FTC:WATCH No. 566 ISSN. 0196-0016
by Albert A. Foer
The food sector of the American economy is clearly undergoing a major restructuring that involves rapid and inter-related consolidation at the retail and manufacturing levels, as well as relatively new forms of vertical integration at these and at the commodity processing level. Will the antitrust system be creative enough to recognize and deal with the challenges presented by this trend?
Faced with the merger of Heinz and Beechnut, which would have reduced the number of competitors in the jarred baby food market from three to two, the Federal Trade Commission drew a line in the sand. Despite a strong efficiency argument that persuaded the District Court to reject the FTC's request for a preliminary injunction, the U.S. Court of Appeals for the District of Columbia recently upheld the FTC and Heinz and Beechnut withdrew their plans. Most of the commentary on this case has focused on issues relating to efficiencies, but the case's treatment of access to retail shelf space leads to new perspectives on food industry mergers.
By way of quick background, the three players in the jarred baby food market are Gerber (by far the dominant firm), Heinz, and Beechnut. Gerber is on the shelf in 90% of American supermarkets. Generally, there is only one other brand along with Gerber. The FTC produced evidence demonstrating that Heinz and Beech-Nut are locked in battle at the wholesale level to gain (and maintain) position as the number two brand on retail shelves. Part of their competition involves offering the retailer slotting allowances and pay-to-stay lump payments.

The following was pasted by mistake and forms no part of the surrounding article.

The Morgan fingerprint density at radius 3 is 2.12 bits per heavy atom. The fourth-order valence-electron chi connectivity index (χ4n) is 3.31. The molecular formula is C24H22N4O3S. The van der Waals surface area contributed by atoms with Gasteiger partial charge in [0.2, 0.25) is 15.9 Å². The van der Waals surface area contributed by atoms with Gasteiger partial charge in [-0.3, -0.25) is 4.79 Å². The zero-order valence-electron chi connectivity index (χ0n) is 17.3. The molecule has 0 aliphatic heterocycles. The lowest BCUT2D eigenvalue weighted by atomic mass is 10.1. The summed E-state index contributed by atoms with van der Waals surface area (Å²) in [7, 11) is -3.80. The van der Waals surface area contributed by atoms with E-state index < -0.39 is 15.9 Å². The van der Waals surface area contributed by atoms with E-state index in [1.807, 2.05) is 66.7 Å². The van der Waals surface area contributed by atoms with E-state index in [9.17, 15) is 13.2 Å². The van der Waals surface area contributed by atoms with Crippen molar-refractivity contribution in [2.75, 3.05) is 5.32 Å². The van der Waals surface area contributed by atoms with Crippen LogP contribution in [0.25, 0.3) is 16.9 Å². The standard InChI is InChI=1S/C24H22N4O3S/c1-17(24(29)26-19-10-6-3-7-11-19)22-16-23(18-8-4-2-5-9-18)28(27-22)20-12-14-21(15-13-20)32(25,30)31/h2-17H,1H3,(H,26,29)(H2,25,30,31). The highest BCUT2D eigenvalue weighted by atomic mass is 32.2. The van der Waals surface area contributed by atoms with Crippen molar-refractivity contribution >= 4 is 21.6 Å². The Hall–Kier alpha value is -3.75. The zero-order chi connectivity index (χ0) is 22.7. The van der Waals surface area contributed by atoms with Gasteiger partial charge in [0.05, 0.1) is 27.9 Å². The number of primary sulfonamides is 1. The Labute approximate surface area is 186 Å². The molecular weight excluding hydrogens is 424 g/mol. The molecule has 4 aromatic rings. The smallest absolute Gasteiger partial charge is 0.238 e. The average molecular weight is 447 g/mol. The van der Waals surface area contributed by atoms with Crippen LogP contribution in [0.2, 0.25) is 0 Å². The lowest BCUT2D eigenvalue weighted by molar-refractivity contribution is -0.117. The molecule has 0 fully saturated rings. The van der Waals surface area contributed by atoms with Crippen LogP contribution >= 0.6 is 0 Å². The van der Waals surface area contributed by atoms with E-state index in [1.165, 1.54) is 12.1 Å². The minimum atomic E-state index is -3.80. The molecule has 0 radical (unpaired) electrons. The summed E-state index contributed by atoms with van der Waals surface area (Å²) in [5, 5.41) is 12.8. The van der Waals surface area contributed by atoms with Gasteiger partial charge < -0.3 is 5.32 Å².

The District Court ignored the loss of competition at the wholesale level that would occur if the merger were permitted, saying that the FTC could not prove this would have an impact on consumers. The Court of Appeals held, to the contrary, that the merger's effects on the wholesale market for baby food are important to a determination of whether the merger is likely to reduce competition in the baby food market overall.
In recent years, the FTC has investigated dozens of supermarket mergers, and has become increasingly aware of the importance of access to shelf space. The FTC's workshop on slotting allowances last spring and the subsequent staff report focused on the dynamics of such competition. It also introduced important information about the role of category captains, largely developed by AAI Advisory Board member Robert Steiner (whose article about this is on our website). The Heinz opinion opens the way for increased focus on category captains and the flow of sensitive information in the context of merger analysis.
Consider, for example, Nestle's proposed acquisition of Ralston Purina, which the FTC is currently investigating. This merger will unite the largest manufacturer of dry pet foods with the largest manufacturer of wet (canned) pet foods, creating the largest pet food company in the U.S. with three times the pet food sales of its nearest rival. Under standard merger analysis, the FTC would likely conclude that at least in one market (dry cat food), and possibly in several additional markets, the concentration level would become so high that the merger would be illegal absent divestiture of one or more brands. The FTC and the two companies will likely negotiate a "fix" for the merger, a consent order will be signed, and the merger will be approved, conditioned on some divestitures.
So narrow a merger analysis is no longer sufficient. Based on our investigation, the FTC should also be examining the dynamics of shelf space acquisition and the way the flow of competitively significant information may change as a result of the merger.